Can people of color be racist?

In his continuing and seemingly endless reality show series, “I Know You Are But What Am I?,” our Fifth-Grader-In-Chief has now referred to two prominent black men as racists, men who have spent their entire adult lives in the cause of working to end division and racial strife.

Congressman Elijah Cummings, chair of the powerful Oversight and Reform Committee, had a heated exchange with Homeland Security Secretary Kevin McAlleenan demanding “improvement” at southern border facilities where deplorable and unsanitary conditions have been reported.

Cummings, who serves Maryland’s 7th congressional district, accused the Trump administration of having “an empathy deficit” in its abusive handling of refugees seeking asylum from devastating environmental conditions in their home countries. So, of course, Trump took to Twitter.

Trump couldn’t let it go at that, so he added more invective the next day.

Just one day later, Trump expanded his attacks to Reverend Al Sharpton who spoke at a Baltimore press conference in defense of Cummings:

 

Trump brought his tweets to life in front of a press gaggle on the White House lawn by reiterating that both Cummings and Sharpton are “racists” while claiming that he is “the least racist person in the world.”

This President not only slanders hard working legislators, but also defames great cities including Baltimore, Atlanta, Chicago, New York, and San Francisco – places with high racial minority populations.

So, Trump accuses Cummings and Sharpton of being the real racists, even in light of criminal convictions against Trump and his father for violating the rights of people of color in the rental of Trump properties, his call for the execution of “The Central Park Five” for a crime they did not commit, his statements that Congressional representatives should “go back” to their “crime infested countries” even when they are native born citizens, and so many other cases too numerous to count.

The critical question that must be addressed, however, is not whether Cummings and Sharpton have acted in a racist manner, but on a larger basis, whether any person of color can be racist within the all-embracing racist past and present of the United States.

Or can women be sexist toward men, LGBTQ people be heterosexist toward straight people, and so on down the line of all the varieties of oppression?

Let’s first begin with an overarching definition of the concept of “oppression”: a noun meaning an unjust or cruel exercise of authority or power on three levels — the individual-interpersonal, institutional, and societal-cultural.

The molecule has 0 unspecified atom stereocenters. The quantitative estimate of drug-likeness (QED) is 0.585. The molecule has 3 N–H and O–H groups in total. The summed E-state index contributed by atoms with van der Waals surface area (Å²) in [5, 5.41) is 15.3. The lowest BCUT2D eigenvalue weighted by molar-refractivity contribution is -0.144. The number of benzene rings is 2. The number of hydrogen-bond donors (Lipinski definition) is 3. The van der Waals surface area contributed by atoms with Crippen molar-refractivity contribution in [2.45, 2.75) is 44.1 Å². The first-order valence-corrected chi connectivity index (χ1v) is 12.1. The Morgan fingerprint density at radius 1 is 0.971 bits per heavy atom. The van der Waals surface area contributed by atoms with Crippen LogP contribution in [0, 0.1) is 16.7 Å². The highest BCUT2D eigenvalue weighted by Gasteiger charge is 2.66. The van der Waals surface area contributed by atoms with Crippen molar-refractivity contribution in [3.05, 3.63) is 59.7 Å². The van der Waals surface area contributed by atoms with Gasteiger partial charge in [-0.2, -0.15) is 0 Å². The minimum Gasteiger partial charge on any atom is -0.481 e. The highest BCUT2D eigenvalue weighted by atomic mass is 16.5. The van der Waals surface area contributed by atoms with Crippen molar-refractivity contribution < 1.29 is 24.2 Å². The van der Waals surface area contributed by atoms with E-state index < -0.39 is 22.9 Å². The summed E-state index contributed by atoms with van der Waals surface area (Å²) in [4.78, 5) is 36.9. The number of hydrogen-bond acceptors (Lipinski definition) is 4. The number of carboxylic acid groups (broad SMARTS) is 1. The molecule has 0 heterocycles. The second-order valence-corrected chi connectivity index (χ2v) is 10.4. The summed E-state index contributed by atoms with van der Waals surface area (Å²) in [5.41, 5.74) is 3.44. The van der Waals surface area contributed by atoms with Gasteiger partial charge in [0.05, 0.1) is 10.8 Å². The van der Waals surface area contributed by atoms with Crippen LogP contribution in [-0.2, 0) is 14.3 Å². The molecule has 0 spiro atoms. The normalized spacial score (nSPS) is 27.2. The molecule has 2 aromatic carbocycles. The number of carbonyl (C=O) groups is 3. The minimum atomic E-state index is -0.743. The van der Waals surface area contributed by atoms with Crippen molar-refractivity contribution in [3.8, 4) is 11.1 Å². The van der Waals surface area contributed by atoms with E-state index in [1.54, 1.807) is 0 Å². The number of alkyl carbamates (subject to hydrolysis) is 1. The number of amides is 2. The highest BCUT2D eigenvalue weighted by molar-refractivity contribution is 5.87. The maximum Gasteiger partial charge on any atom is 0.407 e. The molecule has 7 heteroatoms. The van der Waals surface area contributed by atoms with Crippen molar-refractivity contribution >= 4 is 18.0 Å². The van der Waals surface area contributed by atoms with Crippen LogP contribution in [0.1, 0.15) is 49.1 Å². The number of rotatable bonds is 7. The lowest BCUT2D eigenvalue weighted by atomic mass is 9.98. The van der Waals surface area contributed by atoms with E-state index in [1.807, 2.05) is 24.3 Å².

Since we can never truly know what a person holds in their heart, we need to avoid defining people as “racists,” but instead, rate their words and actions.

A simple equation represents this: Oppression = Prejudice + the Social Power (O = P + SP) to enact that prejudice on all levels.

So, can Elijah Cummings and Al Sharpton hold prejudice toward white people, and likewise can women hold prejudice toward men, and so forth?

Certainly! They can feel, speak, and act negatively toward individuals within their interpersonal interactions. For example, they can refer to others by using bigoted language and they discriminate against members of these dominant groups in their personal affairs and practices.

But do people of color, for example, have the social power to lock out white people as a group on the larger institutional and societal levels from the housing market, from attending the schools of their choice, or from attaining the best according to their abilities?

Still in the United States, the answer is clearly “no.” People of color do not have the social power to enact and enforce any prejudice they may have against white people as a group. Therefore, prejudice without the social power to enforce it on all levels does not fall within the definition of “oppression.”

Therefore, the term “reverse oppression” (reverse racism, reverse sexism, reverse heterosexism, etc.) are misnomers, fictions; they do not exist.

“Oppression” is much more than a simple term, and the factors that comprise it exhibit more than a linguistic exercise or word game. Oppression centers on issues of power and privilege, of domination and subordination on multiple levels, and of historical legacies that continue to this day.

Referring to people of color, and particularly Elijah Cummings and Al Sharpton, as “racist” severely skews power relationships and distorts the history of racism in the United States.

Besides, we see absolutely no evidence that either Cummings or Sharpton hate white people. What we have clearly witnessed are two men, Cummings, the son of former sharecroppers, and Sharpton, who came as well from humble means as well, who have earned their way into the pantheon of champions of dignity and equality for all people regardless of background and social identities.

Can the same be said for the current resident of the White House, which was built by enslaved Africans?


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